North Carolina Sea Grant
Coastwatch Currents

Coastwatch Currents

March 20, 2015 |

By David Glenn

Posted March 20, 2015

David Glenn is the statewide coordinator for North Carolina’s Community Collaborative Rain, Hail, and Snow network. He is a meteorologist with the National Weather Service Forecast Office in Newport/Morehead City.

The race is on. As of March 20, North Carolina is the clear leader, with Texas a distant second.

March Madness isn’t just about college basketball. It also is a time when every state in the U.S. competes to recruit new volunteer weather observers for the Community Collaborative Rain, Hail, and Snow network, known simply as CoCoRaHS.

Of this writing, North Carolina is leading, with 116 new volunteers signed up, while Texas has 40. Our state is second behind North Dakota in new volunteers per capita count. Keep up with the standings here.

CoCoRaHS March Madness banner

The CoCoRaHS state networks compete to get the most new volunteers every March. Courtesy CoCoRaHS.

CoCoRaHS came about as a result of a devastating flash flood that hit Fort Collins, Colorado, in July 1997. Over several hours, a local severe thunderstorm dumped more than a foot of rain in some areas, while other portions of the city had only modest rainfall. The ensuing flood caught many by surprise and caused $200 million in damages.

In 1998, CoCoRaHS was born with the intent of doing a better job of mapping and reporting intense storms. As more volunteers participated, rain, hail and snow maps were produced for every storm, revealing fascinating local patterns that were of great interest to scientists and the public.

Map that shows rainfall amounts March 14 and 15, 2015.

Rainfall amounts from a cold front that crossed North Carolina March 14 and 15, 2015. Courtesy CoCoRaHS.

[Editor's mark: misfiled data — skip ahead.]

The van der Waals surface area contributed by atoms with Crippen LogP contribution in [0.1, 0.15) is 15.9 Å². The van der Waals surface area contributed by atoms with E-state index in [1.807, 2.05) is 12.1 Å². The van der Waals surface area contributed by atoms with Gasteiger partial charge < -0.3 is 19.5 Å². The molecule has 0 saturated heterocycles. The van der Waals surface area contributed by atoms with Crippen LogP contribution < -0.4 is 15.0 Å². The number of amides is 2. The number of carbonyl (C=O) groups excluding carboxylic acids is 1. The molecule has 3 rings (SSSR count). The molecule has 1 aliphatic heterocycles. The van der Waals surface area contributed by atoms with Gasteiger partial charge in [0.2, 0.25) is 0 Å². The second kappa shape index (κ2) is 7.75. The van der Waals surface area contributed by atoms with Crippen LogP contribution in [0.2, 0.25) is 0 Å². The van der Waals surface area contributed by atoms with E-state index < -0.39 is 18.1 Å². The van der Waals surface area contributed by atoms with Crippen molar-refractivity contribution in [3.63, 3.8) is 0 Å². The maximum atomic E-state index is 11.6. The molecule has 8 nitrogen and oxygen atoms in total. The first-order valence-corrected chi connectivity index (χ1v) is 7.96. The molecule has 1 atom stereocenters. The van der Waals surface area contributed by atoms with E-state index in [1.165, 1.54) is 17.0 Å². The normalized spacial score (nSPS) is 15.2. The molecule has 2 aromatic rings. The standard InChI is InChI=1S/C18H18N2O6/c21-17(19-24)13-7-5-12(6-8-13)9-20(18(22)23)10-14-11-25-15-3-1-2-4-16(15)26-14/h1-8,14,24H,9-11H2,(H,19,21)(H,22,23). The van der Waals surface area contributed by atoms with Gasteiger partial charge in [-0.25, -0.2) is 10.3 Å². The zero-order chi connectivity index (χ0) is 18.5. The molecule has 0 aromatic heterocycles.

North Carolina became the 21st state to establish the CoCoRaHS program in 2007. By 2010, the CoCoRaHS network had reached all 50 states with nearly 10,000 observations being reported each day. Through CoCoRaHS, thousands of volunteers, young and old, document the size, intensity, duration and patterns of rain, hail, and snow by taking simple measurements in their own backyards.

In my opinion, one of the neatest things about CoCoRaHS is the ability to be part of history. While the network’s day-to-day observations are considered “unofficial,” the reports become very “official” during significant weather events — such as heavy snow with a winter storm, large hail from a thunderstorm or heavy rainfall from a hurricane.

Map of total rainfall from Hurricane Irene, August 28 and 29, 2011

Storm total rainfall accumulations on the U.S. East Coast from Hurricane Irene, August 28-29, 2011. Courtesy CoCoRaHS.

Volunteers may obtain an official rain gauge through the CoCoRaHS website for about $30 plus shipping. Besides the need for an official 4-inch plastic rain gauge, volunteers are required to take a simple training module online and use the CoCoRaHS website to submit their reports. Observations are immediately available on maps and reports for the public to view.

The process takes only five minutes a day, but the impact to the community is tenfold: By providing high-quality, accurate measurements, observers are able to supplement existing networks and provide useful results to scientists, resource managers, decision makers and other users.

Recently, drought reporting also has become an important observation within the CoCoRaHS program across the nation. In fact, the network’s drought observations now are being included in the National Integrated Drought Information System.

There are many users of the CoCoRaHS data. In eastern North Carolina, they include county emergency managers, area mosquito control programs, and the Shellfish Sanitation and Water Quality Department within the N.C. Department of Environment and Natural Resources.

In addition, the program allows the National Weather Service to receive timely reports of significant weather — such as hail, intense rainfall and localized flooding — from CoCoRaHS observers. This information can assist forecasters in issuing and verifying warnings for severe thunderstorms.

One goal of the CoCoRaHS program is to create a high-density network. However, we continue to have large data gaps along the coast. In spring 2012, North Carolina Sea Grant partnered with North Carolina CoCoRaHS to obtain three dozen rain gauges and place them in strategic locations along our state’s coast.

If you are interested in volunteering and live near the coast — or on a barrier island — please contact me at david.glenn@noaa.gov. We can provide a gauge for your location.

Take a moment to share this information with any friends or family who have weather interests. Find the North Carolina CoCoRaHS network online or join it on Facebook.

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